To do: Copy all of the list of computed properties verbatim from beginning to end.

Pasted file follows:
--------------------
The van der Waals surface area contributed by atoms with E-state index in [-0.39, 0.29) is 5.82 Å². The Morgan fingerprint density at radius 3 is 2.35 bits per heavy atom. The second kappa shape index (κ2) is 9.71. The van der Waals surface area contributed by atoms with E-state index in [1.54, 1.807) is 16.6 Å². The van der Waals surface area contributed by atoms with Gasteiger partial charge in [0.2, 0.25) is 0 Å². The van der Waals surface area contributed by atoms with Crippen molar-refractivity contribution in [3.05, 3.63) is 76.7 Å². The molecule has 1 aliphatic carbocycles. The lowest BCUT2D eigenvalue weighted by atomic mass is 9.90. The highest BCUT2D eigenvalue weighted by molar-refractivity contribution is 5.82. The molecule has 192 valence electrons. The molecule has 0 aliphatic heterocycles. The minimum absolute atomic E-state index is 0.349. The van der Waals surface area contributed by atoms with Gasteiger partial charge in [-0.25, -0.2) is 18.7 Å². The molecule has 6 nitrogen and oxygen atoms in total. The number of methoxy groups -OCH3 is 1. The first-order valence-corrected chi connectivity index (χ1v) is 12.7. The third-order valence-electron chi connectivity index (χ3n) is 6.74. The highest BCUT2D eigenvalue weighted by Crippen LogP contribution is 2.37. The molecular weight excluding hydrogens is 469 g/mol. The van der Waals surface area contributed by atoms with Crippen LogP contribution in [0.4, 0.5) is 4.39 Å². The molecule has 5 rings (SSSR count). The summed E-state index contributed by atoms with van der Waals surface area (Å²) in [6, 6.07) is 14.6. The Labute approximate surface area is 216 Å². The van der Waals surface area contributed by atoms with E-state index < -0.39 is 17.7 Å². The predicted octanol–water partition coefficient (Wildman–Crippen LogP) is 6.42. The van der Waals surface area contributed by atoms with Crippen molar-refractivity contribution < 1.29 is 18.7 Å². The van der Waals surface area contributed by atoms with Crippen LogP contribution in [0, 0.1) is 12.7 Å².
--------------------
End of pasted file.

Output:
The van der Waals surface area contributed by atoms with E-state index in [-0.39, 0.29) is 5.82 Å². The Morgan fingerprint density at radius 3 is 2.35 bits per heavy atom. The second kappa shape index (κ2) is 9.71. The van der Waals surface area contributed by atoms with E-state index in [1.54, 1.807) is 16.6 Å². The van der Waals surface area contributed by atoms with Gasteiger partial charge in [0.2, 0.25) is 0 Å². The van der Waals surface area contributed by atoms with Crippen molar-refractivity contribution in [3.05, 3.63) is 76.7 Å². The molecule has 1 aliphatic carbocycles. The lowest BCUT2D eigenvalue weighted by atomic mass is 9.90. The highest BCUT2D eigenvalue weighted by molar-refractivity contribution is 5.82. The molecule has 192 valence electrons. The molecule has 0 aliphatic heterocycles. The minimum absolute atomic E-state index is 0.349. The van der Waals surface area contributed by atoms with Gasteiger partial charge in [-0.25, -0.2) is 18.7 Å². The molecule has 6 nitrogen and oxygen atoms in total. The number of methoxy groups -OCH3 is 1. The first-order valence-corrected chi connectivity index (χ1v) is 12.7. The third-order valence-electron chi connectivity index (χ3n) is 6.74. The highest BCUT2D eigenvalue weighted by Crippen LogP contribution is 2.37. The molecular weight excluding hydrogens is 469 g/mol. The van der Waals surface area contributed by atoms with Crippen LogP contribution in [0.4, 0.5) is 4.39 Å². The molecule has 5 rings (SSSR count). The summed E-state index contributed by atoms with van der Waals surface area (Å²) in [6, 6.07) is 14.6. The Labute approximate surface area is 216 Å². The van der Waals surface area contributed by atoms with E-state index < -0.39 is 17.7 Å². The predicted octanol–water partition coefficient (Wildman–Crippen LogP) is 6.42. The van der Waals surface area contributed by atoms with Crippen molar-refractivity contribution < 1.29 is 18.7 Å². The van der Waals surface area contributed by atoms with Crippen LogP contribution in [0, 0.1) is 12.7 Å².